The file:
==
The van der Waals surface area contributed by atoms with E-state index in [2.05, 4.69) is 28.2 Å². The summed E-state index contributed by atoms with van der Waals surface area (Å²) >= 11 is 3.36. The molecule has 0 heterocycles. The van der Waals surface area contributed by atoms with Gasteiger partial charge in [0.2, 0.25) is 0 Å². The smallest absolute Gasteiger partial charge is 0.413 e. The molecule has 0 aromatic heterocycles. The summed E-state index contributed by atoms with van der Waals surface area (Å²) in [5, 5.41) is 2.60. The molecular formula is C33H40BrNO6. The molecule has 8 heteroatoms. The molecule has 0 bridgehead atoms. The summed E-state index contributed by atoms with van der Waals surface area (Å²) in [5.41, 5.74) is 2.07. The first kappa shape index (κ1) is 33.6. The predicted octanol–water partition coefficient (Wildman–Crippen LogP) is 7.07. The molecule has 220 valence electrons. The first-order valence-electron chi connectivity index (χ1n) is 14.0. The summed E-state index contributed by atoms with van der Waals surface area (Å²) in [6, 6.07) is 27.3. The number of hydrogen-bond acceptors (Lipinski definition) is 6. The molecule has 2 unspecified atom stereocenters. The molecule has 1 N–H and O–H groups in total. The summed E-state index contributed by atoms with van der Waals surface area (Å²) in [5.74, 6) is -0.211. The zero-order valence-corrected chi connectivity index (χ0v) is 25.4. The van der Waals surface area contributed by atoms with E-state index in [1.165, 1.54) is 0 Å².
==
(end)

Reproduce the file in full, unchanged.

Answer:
The van der Waals surface area contributed by atoms with E-state index in [2.05, 4.69) is 28.2 Å². The summed E-state index contributed by atoms with van der Waals surface area (Å²) >= 11 is 3.36. The molecule has 0 heterocycles. The van der Waals surface area contributed by atoms with Gasteiger partial charge in [0.2, 0.25) is 0 Å². The smallest absolute Gasteiger partial charge is 0.413 e. The molecule has 0 aromatic heterocycles. The summed E-state index contributed by atoms with van der Waals surface area (Å²) in [5, 5.41) is 2.60. The molecular formula is C33H40BrNO6. The molecule has 8 heteroatoms. The molecule has 0 bridgehead atoms. The summed E-state index contributed by atoms with van der Waals surface area (Å²) in [5.41, 5.74) is 2.07. The first kappa shape index (κ1) is 33.6. The predicted octanol–water partition coefficient (Wildman–Crippen LogP) is 7.07. The molecule has 220 valence electrons. The first-order valence-electron chi connectivity index (χ1n) is 14.0. The summed E-state index contributed by atoms with van der Waals surface area (Å²) in [6, 6.07) is 27.3. The number of hydrogen-bond acceptors (Lipinski definition) is 6. The molecule has 2 unspecified atom stereocenters. The molecule has 1 N–H and O–H groups in total. The summed E-state index contributed by atoms with van der Waals surface area (Å²) in [5.74, 6) is -0.211. The zero-order valence-corrected chi connectivity index (χ0v) is 25.4. The van der Waals surface area contributed by atoms with E-state index in [1.165, 1.54) is 0 Å².